High School Sports

T.J. Green tries to break out of shadow of his father, the former Chiefs quarterback

Rockhurst quarterback T.J. Green.
Rockhurst quarterback T.J. Green. The Kansas City Star

T.J. Green stood near his own end zone on the Rockhurst High School football field, 3 yards behind his offensive line, and fired a pass over the head of an open wide receiver. On the second drive of a Sept. 26 home game against Blue Springs, the chants started almost immediately.

Just like Trent! Just like Trent!

The sound rang from the southeast corner of the stadium, courtesy of the Blue Springs student body, gradually growing loud enough to reach the field. Green scanned to his right for a glimpse of the responsible parties.

“Whatever,” he later recalled thinking.

Green would help guide Rockhurst to a 14-13 victory that night against the two-time defending Missouri Class 6 state champions.

But he completed only four passes. He didn’t throw a touchdown. He didn’t do enough, in other words, to silence the detractors.

He fears he never will — even as he has helped Rockhurst to the Missouri Class 6 state quarterfinals, where the Hawklets will play host to Blue Springs at 7 p.m. Friday. Green has thrown 27 touchdowns and only two interceptions this season.

But does it matter?

“Because of who I am, and because of where I play, a lot of people like to talk,” Green said. “It’s going to happen. You just have to learn to shut it out.”

Easier said than done?

“Absolutely.”


So what’s it like being the son of former Chiefs quarterback Trent Green?

It certainly has its perks. There were the days a young T.J. could enjoy throwing passes and running routes inside the Chiefs’ practice facility. There were the lower level seats at a buzzing Arrowhead Stadium.

And, of course, there was the easy access to advice from a former NFL quarterback.

T.J. says one of his earliest memories is his father teaching him how to grip a football and throw a spiral. He tried all the sports — baseball, tennis, basketball — but he felt a gravitation toward football.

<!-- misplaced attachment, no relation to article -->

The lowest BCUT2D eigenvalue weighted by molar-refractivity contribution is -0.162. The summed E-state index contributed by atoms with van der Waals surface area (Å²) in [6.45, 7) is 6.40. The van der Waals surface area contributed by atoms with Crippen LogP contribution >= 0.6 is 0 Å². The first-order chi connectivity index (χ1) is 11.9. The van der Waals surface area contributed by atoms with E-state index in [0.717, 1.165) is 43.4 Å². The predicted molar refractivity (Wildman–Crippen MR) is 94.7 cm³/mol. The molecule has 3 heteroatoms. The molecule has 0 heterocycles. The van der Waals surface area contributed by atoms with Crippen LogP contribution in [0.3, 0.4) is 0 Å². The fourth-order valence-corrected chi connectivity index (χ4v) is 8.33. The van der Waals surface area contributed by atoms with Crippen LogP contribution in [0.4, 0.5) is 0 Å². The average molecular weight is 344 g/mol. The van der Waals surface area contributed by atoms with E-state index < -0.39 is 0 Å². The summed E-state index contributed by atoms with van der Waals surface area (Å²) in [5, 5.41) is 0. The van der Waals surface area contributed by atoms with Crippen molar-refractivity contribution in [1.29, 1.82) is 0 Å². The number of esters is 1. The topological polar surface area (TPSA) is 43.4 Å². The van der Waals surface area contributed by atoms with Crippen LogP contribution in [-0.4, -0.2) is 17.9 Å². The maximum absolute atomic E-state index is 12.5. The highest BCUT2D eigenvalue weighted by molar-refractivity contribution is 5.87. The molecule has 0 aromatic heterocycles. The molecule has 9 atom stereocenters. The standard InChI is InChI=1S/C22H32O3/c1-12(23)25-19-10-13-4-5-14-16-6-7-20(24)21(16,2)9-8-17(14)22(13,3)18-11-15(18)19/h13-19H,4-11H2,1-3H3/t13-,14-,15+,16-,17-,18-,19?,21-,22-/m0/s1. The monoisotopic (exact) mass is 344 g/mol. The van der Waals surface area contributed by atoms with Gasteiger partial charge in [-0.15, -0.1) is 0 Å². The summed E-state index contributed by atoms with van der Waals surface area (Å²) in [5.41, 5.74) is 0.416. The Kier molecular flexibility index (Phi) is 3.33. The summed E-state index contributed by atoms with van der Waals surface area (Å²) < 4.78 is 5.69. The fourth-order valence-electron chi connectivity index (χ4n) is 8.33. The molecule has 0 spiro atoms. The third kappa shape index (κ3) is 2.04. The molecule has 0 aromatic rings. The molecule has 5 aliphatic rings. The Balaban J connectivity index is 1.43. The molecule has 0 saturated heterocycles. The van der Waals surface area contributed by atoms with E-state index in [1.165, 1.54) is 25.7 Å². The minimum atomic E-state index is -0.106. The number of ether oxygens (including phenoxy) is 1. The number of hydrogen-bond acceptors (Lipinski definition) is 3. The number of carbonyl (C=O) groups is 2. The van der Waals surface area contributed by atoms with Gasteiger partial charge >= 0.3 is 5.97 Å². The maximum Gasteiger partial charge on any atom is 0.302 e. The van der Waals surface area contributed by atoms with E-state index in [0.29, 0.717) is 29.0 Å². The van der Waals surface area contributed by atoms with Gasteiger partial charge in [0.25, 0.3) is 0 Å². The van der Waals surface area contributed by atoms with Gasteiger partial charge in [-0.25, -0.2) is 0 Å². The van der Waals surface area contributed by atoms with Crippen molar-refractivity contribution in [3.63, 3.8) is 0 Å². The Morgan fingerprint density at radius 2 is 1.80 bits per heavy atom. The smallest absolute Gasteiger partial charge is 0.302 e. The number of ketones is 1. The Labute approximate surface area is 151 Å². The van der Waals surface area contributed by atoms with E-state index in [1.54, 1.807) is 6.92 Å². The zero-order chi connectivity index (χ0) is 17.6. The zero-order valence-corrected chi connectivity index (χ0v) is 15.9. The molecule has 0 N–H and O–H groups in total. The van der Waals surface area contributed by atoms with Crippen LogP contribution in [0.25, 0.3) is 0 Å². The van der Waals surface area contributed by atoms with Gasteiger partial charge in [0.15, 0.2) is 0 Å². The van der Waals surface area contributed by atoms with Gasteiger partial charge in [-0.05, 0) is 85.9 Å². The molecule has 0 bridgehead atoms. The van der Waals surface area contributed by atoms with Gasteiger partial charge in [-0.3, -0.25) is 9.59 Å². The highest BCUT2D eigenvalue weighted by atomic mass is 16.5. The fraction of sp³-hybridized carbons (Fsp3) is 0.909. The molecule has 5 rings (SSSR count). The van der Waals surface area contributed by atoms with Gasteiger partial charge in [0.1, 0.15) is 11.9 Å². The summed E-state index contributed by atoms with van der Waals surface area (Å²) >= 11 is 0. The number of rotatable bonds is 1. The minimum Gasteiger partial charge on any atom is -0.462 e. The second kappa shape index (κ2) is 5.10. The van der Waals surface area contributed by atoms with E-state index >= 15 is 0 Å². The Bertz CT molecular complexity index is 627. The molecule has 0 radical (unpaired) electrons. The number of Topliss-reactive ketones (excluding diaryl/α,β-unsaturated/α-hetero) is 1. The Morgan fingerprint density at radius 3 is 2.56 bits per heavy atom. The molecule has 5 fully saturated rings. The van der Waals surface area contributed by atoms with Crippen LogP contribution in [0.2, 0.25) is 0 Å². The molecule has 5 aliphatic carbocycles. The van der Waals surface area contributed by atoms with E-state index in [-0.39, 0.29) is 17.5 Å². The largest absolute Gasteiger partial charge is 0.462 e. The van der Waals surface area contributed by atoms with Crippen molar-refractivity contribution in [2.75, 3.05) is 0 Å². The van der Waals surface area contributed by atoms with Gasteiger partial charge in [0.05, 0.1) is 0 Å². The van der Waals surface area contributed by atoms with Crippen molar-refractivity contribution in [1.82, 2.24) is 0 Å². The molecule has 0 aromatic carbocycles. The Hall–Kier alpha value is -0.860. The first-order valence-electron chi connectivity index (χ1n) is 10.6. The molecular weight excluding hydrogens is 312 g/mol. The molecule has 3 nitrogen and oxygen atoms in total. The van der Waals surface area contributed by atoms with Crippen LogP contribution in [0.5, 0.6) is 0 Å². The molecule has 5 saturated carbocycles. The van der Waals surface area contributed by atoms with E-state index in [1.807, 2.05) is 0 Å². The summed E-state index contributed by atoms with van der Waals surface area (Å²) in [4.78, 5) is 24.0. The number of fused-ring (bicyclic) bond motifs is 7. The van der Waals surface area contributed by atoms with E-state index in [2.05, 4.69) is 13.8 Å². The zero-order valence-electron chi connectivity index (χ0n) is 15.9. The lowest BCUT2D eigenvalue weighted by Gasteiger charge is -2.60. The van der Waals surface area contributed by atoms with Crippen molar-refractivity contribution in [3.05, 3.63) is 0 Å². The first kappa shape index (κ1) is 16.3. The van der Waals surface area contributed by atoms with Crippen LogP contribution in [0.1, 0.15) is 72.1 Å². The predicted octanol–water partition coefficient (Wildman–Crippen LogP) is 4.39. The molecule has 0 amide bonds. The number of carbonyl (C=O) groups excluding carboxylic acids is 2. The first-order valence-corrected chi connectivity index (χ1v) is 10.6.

It was Dad’s sport.

“Our backyard was the backyard for all the games — baseball, soccer, basketball, kickball, you name it,” Trent said. “T.J. wasn’t always the most assertive kid out there, but when they played football, he was the quarterback. He kind of insisted on that.”

T.J. talks of the importance of breaking free from his father’s shadow — a process Trent believes is important — but there’s always been a reluctance to do so. T.J. plays the same position that turned Trent into a two-time Pro Bowl selection. He wears No. 10 to emulate Trent’s playing days.

And after a year living in Indiana, T.J. wanted to return to Kansas City to attend Rockhurst. Why? Trent attended Vianney in St. Louis, another private, all-male Catholic school.

T.J. speaks highly of the education Rockhurst offers, but he wanted to feel the same thrill of playing on Friday nights that his dad felt. He wanted to be in the spotlight, too.

And what better place to do it than Rockhurst, a program home to nine football state championships?

“I think that’s what he came back for,” Rockhurst coach Tony Severino said. “He wanted the education here, obviously. But he wanted this atmosphere and the challenge. I don’t think he could’ve had it any other way.”


So what’s it like being the son of former Chiefs quarterback Trent Green?

It certainly has its pressure. There are the whispers T.J. hears while walking through the line to shake hands with an opposing team after the game.

There’s Trent Green’s son.

There were the classmates who teased him about being the backup on the sixth- and seventh-grade football teams. He didn’t even win the freshman team starting job until the third week of the season.

To a certain degree, he still hears ridicule that he hasn’t landed a Division I scholarship offer.

But while he may by flying under the radar of high-level recruiters, he can’t escape the spotlight in Kansas City. Not here. Not where Dad played.

There were times he wanted to. While T.J. has blossomed this season — with a 67.3 completion percentage and a 27-2 touchdown-to-interception ratio — that wasn’t the case last year. He threw only seven touchdowns as a junior and completed only 44.8 percent of his passes.

“He felt like he had to do a lot more than he really needed to. He was looking for the home run and not taking what the defense gave him,” Severino said. “He’s learned how to manage the game. And in the process, he’s turned into our catalyst.”

In the endeavor to make a name for himself, three more victories would go a long way. Leading Rockhurst to its first state championship since 2010 may attract some of that attention from college scouts.

Severino believes the big college offer will still come. T.J. considers himself a late bloomer. His best days are ahead, he insists.

A college career is on the way. Somewhere. He’s sure of that. And who knows? Maybe a professional one, too.

Just like Trent.

To reach Sam McDowell, send email to smcdowell@kcstar.com. Follow him at twitter.com/SamMcDowell11.

Related stories from Kansas City Star

  Comments